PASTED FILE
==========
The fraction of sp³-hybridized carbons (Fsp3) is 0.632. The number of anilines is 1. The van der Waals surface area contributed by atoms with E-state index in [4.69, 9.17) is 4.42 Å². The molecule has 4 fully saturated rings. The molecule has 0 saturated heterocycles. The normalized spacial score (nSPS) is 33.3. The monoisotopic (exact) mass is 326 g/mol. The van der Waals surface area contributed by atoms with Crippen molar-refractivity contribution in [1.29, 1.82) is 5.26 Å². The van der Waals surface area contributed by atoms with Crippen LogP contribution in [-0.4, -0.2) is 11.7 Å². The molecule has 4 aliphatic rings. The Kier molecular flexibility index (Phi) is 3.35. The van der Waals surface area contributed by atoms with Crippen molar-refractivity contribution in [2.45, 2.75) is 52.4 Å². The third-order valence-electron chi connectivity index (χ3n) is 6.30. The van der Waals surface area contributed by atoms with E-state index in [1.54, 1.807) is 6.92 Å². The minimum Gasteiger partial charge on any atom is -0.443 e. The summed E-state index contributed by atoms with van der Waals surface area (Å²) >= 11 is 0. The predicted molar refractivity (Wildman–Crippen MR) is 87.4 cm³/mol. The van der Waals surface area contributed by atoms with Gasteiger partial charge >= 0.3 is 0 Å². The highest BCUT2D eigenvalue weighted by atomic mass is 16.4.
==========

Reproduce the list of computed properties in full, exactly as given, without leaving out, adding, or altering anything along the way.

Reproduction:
The fraction of sp³-hybridized carbons (Fsp3) is 0.632. The number of anilines is 1. The van der Waals surface area contributed by atoms with E-state index in [4.69, 9.17) is 4.42 Å². The molecule has 4 fully saturated rings. The molecule has 0 saturated heterocycles. The normalized spacial score (nSPS) is 33.3. The monoisotopic (exact) mass is 326 g/mol. The van der Waals surface area contributed by atoms with Crippen molar-refractivity contribution in [1.29, 1.82) is 5.26 Å². The van der Waals surface area contributed by atoms with Crippen LogP contribution in [-0.4, -0.2) is 11.7 Å². The molecule has 4 aliphatic rings. The Kier molecular flexibility index (Phi) is 3.35. The van der Waals surface area contributed by atoms with Crippen molar-refractivity contribution in [2.45, 2.75) is 52.4 Å². The third-order valence-electron chi connectivity index (χ3n) is 6.30. The van der Waals surface area contributed by atoms with E-state index in [1.54, 1.807) is 6.92 Å². The minimum Gasteiger partial charge on any atom is -0.443 e. The summed E-state index contributed by atoms with van der Waals surface area (Å²) >= 11 is 0. The predicted molar refractivity (Wildman–Crippen MR) is 87.4 cm³/mol. The van der Waals surface area contributed by atoms with Gasteiger partial charge >= 0.3 is 0 Å². The highest BCUT2D eigenvalue weighted by atomic mass is 16.4.